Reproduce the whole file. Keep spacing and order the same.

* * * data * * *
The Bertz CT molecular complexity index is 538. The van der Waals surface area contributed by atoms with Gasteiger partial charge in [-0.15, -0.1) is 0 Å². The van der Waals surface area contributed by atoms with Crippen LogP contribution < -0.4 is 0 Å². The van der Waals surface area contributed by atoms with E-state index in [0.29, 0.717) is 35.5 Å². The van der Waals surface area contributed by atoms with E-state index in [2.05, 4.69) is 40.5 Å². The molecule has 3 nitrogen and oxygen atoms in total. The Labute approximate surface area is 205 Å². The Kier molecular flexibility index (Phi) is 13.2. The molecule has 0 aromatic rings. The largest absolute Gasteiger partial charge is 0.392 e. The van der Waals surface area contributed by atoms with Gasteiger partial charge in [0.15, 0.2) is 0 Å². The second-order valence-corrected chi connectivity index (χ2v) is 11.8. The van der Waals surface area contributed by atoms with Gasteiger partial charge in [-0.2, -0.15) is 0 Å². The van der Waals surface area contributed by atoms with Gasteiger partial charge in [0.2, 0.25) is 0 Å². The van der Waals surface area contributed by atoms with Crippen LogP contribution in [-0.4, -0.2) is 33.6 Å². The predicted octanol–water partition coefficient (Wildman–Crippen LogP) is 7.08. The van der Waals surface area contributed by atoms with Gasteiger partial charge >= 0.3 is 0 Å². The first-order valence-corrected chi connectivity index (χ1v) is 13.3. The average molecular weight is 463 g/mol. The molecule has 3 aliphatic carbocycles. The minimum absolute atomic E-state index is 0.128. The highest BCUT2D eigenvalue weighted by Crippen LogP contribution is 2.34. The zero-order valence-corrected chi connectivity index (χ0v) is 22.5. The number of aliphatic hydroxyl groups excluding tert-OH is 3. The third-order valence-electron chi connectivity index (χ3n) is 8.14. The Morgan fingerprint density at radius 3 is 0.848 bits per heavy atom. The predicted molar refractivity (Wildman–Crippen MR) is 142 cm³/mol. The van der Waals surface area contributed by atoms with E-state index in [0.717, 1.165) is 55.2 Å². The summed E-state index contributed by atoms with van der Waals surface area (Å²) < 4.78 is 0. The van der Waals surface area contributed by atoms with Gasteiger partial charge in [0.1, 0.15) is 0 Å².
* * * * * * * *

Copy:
The Bertz CT molecular complexity index is 538. The van der Waals surface area contributed by atoms with Gasteiger partial charge in [-0.15, -0.1) is 0 Å². The van der Waals surface area contributed by atoms with Crippen LogP contribution < -0.4 is 0 Å². The van der Waals surface area contributed by atoms with E-state index in [0.29, 0.717) is 35.5 Å². The van der Waals surface area contributed by atoms with E-state index in [2.05, 4.69) is 40.5 Å². The molecule has 3 nitrogen and oxygen atoms in total. The Labute approximate surface area is 205 Å². The Kier molecular flexibility index (Phi) is 13.2. The molecule has 0 aromatic rings. The largest absolute Gasteiger partial charge is 0.392 e. The van der Waals surface area contributed by atoms with Gasteiger partial charge in [0.15, 0.2) is 0 Å². The second-order valence-corrected chi connectivity index (χ2v) is 11.8. The van der Waals surface area contributed by atoms with Gasteiger partial charge in [-0.2, -0.15) is 0 Å². The van der Waals surface area contributed by atoms with Gasteiger partial charge in [0.2, 0.25) is 0 Å². The van der Waals surface area contributed by atoms with Crippen LogP contribution in [-0.4, -0.2) is 33.6 Å². The predicted octanol–water partition coefficient (Wildman–Crippen LogP) is 7.08. The van der Waals surface area contributed by atoms with Gasteiger partial charge >= 0.3 is 0 Å². The first-order valence-corrected chi connectivity index (χ1v) is 13.3. The average molecular weight is 463 g/mol. The molecule has 3 aliphatic carbocycles. The minimum absolute atomic E-state index is 0.128. The highest BCUT2D eigenvalue weighted by Crippen LogP contribution is 2.34. The zero-order valence-corrected chi connectivity index (χ0v) is 22.5. The number of aliphatic hydroxyl groups excluding tert-OH is 3. The third-order valence-electron chi connectivity index (χ3n) is 8.14. The Morgan fingerprint density at radius 3 is 0.848 bits per heavy atom. The predicted molar refractivity (Wildman–Crippen MR) is 142 cm³/mol. The van der Waals surface area contributed by atoms with E-state index in [0.717, 1.165) is 55.2 Å². The summed E-state index contributed by atoms with van der Waals surface area (Å²) < 4.78 is 0. The van der Waals surface area contributed by atoms with Gasteiger partial charge in [0.1, 0.15) is 0 Å².